- The Washington Times - Friday, April 27, 2001

The Mitsubishi Diamante is the Buick LeSabre of Japan.
Respectable, dignified, handsome, great road car, but a little dull in the image department.
Like the LeSabre, the Diamante is a "near-luxury" car, a category I'm not convinced even exists. What's "luxurious" is the sedan itself. What's "near" is its maker; i.e., Mitsubishi is not Lexus, just as Buick is not Cadillac.
You could slap a Lexus or Acura nameplate on this upscale sedan, and I doubt that anyone would squeal. The quality certainly seems to be there, as are the creature comforts, power and passenger amenities. And with a price tag in the mid-$20,000 range, this car certainly seems to be a luxury a few of us really can afford.
But because the Diamante comes from a maker that sounds about as refined as Fuji Heavy Industries, this luxury car seems to park in a marketing no man's land. When I think of Mitsubishi, I can't help picturing this enormous industrial power that seems to build everything under the sun, from ships to planes. Imagine if Boeing also manufactured cars. You would be driving around in an A-52 with trim tabs on your spoiler.
To be honest, few of the Diamante's competitors, with the exception of the stunning new Volkswagen Passat, light many fires either.
There's the Toyota Avalon, which, if it did not exist, would not need to be invented. The Mazda Millennia usually is followed by a question mark in conversation. The Lexus ES 300 is just another number with the word "Lexus" in front of it. If Toyota's luxury division really had any guts, it would name its next model the Nexus. Then, there's the Nissan Maxima, which deserves a spot right behind the Passat in pizazz. After years of trying to win the derby of dull design, Nissan inadvertently came out with a stylish new statement in sheet metal.
What these cars lack in personality, they more than make up in performance. The peer pressure begins with strong V-6 engines that purr like contented kittens while performing like tigers. Smooth, four-speed automatics generally take the torque to the tires while effortless power steering tames the turns.
The Diamante's power comes from a 3.5-liter, 205-horsepower V-6 engine that consumes unleaded at the rate of 18 miles per gallon in the city and 25 on the highway, right about average for this class of car. The tank holds 19 gallons, adding to its credentials as a road car that can get you through Kansas without a refill.
Whether you're trying to get from point A to B or not to B, 'tis nobler in the mind to drive in luxurious surroundings. There, the 2001 Diamante fully satisfies the most demanding tastes.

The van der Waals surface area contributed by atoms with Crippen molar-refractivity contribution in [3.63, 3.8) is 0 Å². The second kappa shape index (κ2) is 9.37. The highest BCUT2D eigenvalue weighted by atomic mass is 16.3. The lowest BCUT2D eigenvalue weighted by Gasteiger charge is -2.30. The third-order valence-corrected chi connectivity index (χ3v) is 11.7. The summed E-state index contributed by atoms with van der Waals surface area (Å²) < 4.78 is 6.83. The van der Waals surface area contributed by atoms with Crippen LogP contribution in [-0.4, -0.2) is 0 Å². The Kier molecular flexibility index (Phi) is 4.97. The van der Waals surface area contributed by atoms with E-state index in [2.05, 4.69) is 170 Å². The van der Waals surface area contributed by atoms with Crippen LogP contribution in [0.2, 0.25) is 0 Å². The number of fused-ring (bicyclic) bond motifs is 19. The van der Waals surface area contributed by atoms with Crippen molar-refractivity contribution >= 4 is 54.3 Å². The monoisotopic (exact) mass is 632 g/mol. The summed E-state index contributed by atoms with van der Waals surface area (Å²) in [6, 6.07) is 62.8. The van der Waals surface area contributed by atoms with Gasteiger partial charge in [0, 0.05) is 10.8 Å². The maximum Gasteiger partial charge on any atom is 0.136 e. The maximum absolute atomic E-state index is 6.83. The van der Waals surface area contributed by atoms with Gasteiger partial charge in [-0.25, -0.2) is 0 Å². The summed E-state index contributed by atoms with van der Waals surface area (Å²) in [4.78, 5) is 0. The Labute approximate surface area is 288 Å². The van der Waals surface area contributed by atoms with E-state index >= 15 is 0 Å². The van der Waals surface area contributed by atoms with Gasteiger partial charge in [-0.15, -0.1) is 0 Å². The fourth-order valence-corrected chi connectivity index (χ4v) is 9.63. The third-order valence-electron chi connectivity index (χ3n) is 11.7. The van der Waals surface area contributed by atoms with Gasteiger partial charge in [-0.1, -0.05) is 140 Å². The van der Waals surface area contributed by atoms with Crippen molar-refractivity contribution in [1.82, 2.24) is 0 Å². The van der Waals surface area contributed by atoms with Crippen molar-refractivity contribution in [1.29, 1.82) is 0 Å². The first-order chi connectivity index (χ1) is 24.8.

Available in ES and LS trims, the Diamante is tweaked only slightly for 2001, with a new generation scheduled for production in 2003. The ES wears new seat fabric and wheel covers, while the LS adds fog lights. All Diamantes now include child-seat tether anchors.
Safety features include dual air bags, child safety locks and an optional traction control system. Standard features include automatic climate control, power windows and door locks, cruise control, a security system with remote keyless entry, and an AM-FM stereo with CD player.
The LS adds leather trim, 16-inch alloy wheels, a leather-wrapped steering wheel and shift knob, a power sunroof, power driver and passenger seat adjustments, steering-wheel-mounted audio controls, and wood-grain interior trim. An available all-weather package for the LS adds heated front seats, heated exterior mirrors and traction control. Hitting the scales at 3,549 pounds in LS trim, the Diamante sits on a 107.1-inch wheelbase that lends great stability to the ride and handling. The suspension feels softer than those of its European rivals, but plenty firm in the turns.
The brakes are discs on all fours, vented in the front with an anti-lock system as standard equipment. The power rack-and-pinion steering has a nice, fingertip-control feel.
With its long list of standard equipment, the LS version of the Diamante bore a window sticker with $28,927 on the bottom line, including a $520 destination charge. While that price certainly seemed fair, given the Diamante's performance and comfort, I still came away searching for reasons to prefer this sedan over its equally impressive competitors.

Sign up for Daily Newsletters

Copyright © 2019 The Washington Times, LLC. Click here for reprint permission.

The Washington Times Comment Policy

The Washington Times welcomes your comments on Spot.im, our third-party provider. Please read our Comment Policy before commenting.


Click to Read More and View Comments

Click to Hide